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UBC Theses and Dissertations

Exploring cultural responsiveness of e-mental health resources for depressive and anxiety disorders Narayan, Shawna Kumari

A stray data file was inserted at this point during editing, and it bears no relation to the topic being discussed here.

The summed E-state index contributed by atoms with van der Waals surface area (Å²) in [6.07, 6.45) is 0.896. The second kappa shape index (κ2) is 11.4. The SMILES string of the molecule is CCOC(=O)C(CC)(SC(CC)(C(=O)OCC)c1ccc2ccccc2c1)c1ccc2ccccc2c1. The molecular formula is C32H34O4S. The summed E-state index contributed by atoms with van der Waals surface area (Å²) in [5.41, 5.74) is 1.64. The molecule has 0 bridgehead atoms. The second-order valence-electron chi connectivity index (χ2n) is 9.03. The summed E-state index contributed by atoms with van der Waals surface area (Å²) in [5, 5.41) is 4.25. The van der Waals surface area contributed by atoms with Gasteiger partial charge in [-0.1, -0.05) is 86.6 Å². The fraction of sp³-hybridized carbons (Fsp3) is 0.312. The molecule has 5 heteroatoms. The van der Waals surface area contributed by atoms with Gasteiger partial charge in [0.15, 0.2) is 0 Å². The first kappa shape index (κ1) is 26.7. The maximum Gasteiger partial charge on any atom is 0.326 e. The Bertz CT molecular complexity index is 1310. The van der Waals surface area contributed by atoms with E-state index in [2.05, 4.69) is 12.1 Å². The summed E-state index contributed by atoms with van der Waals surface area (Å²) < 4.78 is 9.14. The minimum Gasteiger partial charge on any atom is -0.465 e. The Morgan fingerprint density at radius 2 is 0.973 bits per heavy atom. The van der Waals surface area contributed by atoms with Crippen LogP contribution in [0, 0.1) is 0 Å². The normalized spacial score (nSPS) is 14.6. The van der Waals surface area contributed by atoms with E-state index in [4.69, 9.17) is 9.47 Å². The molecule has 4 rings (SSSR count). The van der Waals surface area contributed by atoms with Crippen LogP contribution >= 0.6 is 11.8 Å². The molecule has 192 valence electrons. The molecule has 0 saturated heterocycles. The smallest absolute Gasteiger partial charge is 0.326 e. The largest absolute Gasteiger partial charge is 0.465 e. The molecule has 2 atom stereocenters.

Background: Canada’s culturally diverse populations (CDPs) experience difficulties such as language barriers, difficulty navigating the healthcare system, and lack of culturally tailored resources compared to the general population when accessing mental health services. These surmountable barriers may be addressed by e-mental health (eMH) technologies that allow for mental healthcare to be delivered through the Internet and related technologies. However, little attention has been devoted to understanding the cultural responsiveness of these services among CDPs. Objectives: This study investigates the use of eMH among CDPs for anxiety and depressive disorders in an urban area. Our objectives are to (1) explore the experience of eMH services and gauge their cultural responsiveness, (2) examine participants’ digital health literacy, mental health status, and usage of eMH; and (3) develop recommendations based on participants’ experiences to improve eMH services. Methods: Participants (N=136) completed a survey regarding their eMH use, the severity of their depression and anxiety symptoms, and socio-demographic characteristics. Participants (N=14) shared experiences through semi-structured focus group discussions. From this, we developed a set of guidelines based on the experiences and recommendations from participants for future eMH resources. Participants (N=5) were invited to provide feedback through one-on-one interviews. Results: Survey participants’ ages ranged from 19 to 74 years, with 43% within young adult ages of 19 to 24. Of these participants, 65% were women, 22% were men, while 3% identified as Trans Male, Non-Binary, or Other. Most survey participants identified as South Asian (40%) or Chinese (28%). The majority of participants (68%) indicated that the eMH resources they used, overall, were not culturally tailored. However, most participants (65%) agreed that the resource was available in their preferred language. Focus group discussions revealed themes of facilitators and barriers of help-seeking behaviours and sociocultural contexts. eMH recommendations suggested by participants’ responses focused on including culturally tailored content, graphics and phrases, and lived experiences of CDPs while reducing culturally linked stigma. Conclusion: The findings showcase the need for more culturally responsive eMH beyond language translation, while providing healthcare professionals with a greater and nuanced understanding of treatment needs in cultural groups.

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